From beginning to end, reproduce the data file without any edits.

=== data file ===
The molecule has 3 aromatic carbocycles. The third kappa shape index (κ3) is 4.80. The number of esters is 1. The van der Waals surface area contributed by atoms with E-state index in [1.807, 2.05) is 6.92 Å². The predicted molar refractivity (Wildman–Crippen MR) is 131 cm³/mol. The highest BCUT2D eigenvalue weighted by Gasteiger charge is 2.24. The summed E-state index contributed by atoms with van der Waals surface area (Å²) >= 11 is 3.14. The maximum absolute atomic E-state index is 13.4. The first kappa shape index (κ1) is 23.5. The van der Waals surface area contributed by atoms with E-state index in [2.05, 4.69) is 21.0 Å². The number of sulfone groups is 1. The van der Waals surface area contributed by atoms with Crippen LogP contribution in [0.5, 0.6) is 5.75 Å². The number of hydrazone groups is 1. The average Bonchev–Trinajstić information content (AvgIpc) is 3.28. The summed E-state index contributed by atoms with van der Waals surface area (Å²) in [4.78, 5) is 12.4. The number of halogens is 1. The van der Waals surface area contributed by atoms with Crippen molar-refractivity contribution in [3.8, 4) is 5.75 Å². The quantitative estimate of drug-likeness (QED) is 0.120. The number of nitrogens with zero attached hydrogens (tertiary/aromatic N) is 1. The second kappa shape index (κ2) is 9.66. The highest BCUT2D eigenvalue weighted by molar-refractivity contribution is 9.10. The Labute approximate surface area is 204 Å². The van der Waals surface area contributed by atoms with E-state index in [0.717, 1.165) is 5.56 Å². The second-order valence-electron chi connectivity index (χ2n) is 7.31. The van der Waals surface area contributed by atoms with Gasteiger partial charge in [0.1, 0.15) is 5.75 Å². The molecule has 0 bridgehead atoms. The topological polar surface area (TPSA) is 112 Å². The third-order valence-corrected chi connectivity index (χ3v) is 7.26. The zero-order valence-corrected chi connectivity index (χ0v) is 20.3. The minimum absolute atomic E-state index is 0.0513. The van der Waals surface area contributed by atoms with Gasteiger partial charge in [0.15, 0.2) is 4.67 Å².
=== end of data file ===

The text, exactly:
The molecule has 3 aromatic carbocycles. The third kappa shape index (κ3) is 4.80. The number of esters is 1. The van der Waals surface area contributed by atoms with E-state index in [1.807, 2.05) is 6.92 Å². The predicted molar refractivity (Wildman–Crippen MR) is 131 cm³/mol. The highest BCUT2D eigenvalue weighted by Gasteiger charge is 2.24. The summed E-state index contributed by atoms with van der Waals surface area (Å²) >= 11 is 3.14. The maximum absolute atomic E-state index is 13.4. The first kappa shape index (κ1) is 23.5. The van der Waals surface area contributed by atoms with E-state index in [2.05, 4.69) is 21.0 Å². The number of sulfone groups is 1. The van der Waals surface area contributed by atoms with Crippen LogP contribution in [0.5, 0.6) is 5.75 Å². The number of hydrazone groups is 1. The average Bonchev–Trinajstić information content (AvgIpc) is 3.28. The summed E-state index contributed by atoms with van der Waals surface area (Å²) in [4.78, 5) is 12.4. The number of halogens is 1. The van der Waals surface area contributed by atoms with Crippen molar-refractivity contribution in [3.8, 4) is 5.75 Å². The quantitative estimate of drug-likeness (QED) is 0.120. The number of nitrogens with zero attached hydrogens (tertiary/aromatic N) is 1. The second kappa shape index (κ2) is 9.66. The highest BCUT2D eigenvalue weighted by molar-refractivity contribution is 9.10. The Labute approximate surface area is 204 Å². The van der Waals surface area contributed by atoms with E-state index in [0.717, 1.165) is 5.56 Å². The second-order valence-electron chi connectivity index (χ2n) is 7.31. The van der Waals surface area contributed by atoms with Gasteiger partial charge in [0.1, 0.15) is 5.75 Å². The molecule has 0 bridgehead atoms. The topological polar surface area (TPSA) is 112 Å². The third-order valence-corrected chi connectivity index (χ3v) is 7.26. The zero-order valence-corrected chi connectivity index (χ0v) is 20.3. The minimum absolute atomic E-state index is 0.0513. The van der Waals surface area contributed by atoms with Gasteiger partial charge in [0.15, 0.2) is 4.67 Å².